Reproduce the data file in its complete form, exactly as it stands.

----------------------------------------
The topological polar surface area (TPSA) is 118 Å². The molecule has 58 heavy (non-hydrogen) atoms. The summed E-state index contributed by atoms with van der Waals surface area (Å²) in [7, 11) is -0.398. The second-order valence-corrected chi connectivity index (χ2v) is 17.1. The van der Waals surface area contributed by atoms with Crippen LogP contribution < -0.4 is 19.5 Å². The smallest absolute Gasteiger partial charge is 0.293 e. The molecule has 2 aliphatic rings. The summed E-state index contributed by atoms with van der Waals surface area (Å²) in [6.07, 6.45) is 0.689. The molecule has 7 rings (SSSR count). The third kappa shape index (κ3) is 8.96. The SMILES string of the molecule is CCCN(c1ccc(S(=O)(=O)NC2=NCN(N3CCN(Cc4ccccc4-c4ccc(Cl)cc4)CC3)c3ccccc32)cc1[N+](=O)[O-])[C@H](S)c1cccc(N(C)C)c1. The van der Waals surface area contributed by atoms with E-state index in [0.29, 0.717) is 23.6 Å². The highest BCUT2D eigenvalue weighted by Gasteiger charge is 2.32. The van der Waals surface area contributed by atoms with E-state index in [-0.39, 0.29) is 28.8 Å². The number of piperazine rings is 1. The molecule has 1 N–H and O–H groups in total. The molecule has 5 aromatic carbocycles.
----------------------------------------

The topological polar surface area (TPSA) is 118 Å². The molecule has 58 heavy (non-hydrogen) atoms. The summed E-state index contributed by atoms with van der Waals surface area (Å²) in [7, 11) is -0.398. The second-order valence-corrected chi connectivity index (χ2v) is 17.1. The van der Waals surface area contributed by atoms with Crippen LogP contribution < -0.4 is 19.5 Å². The smallest absolute Gasteiger partial charge is 0.293 e. The molecule has 2 aliphatic rings. The summed E-state index contributed by atoms with van der Waals surface area (Å²) in [6.07, 6.45) is 0.689. The molecule has 7 rings (SSSR count). The third kappa shape index (κ3) is 8.96. The SMILES string of the molecule is CCCN(c1ccc(S(=O)(=O)NC2=NCN(N3CCN(Cc4ccccc4-c4ccc(Cl)cc4)CC3)c3ccccc32)cc1[N+](=O)[O-])[C@H](S)c1cccc(N(C)C)c1. The van der Waals surface area contributed by atoms with E-state index in [0.29, 0.717) is 23.6 Å². The highest BCUT2D eigenvalue weighted by Gasteiger charge is 2.32. The van der Waals surface area contributed by atoms with E-state index in [-0.39, 0.29) is 28.8 Å². The number of piperazine rings is 1. The molecule has 1 N–H and O–H groups in total. The molecule has 5 aromatic carbocycles.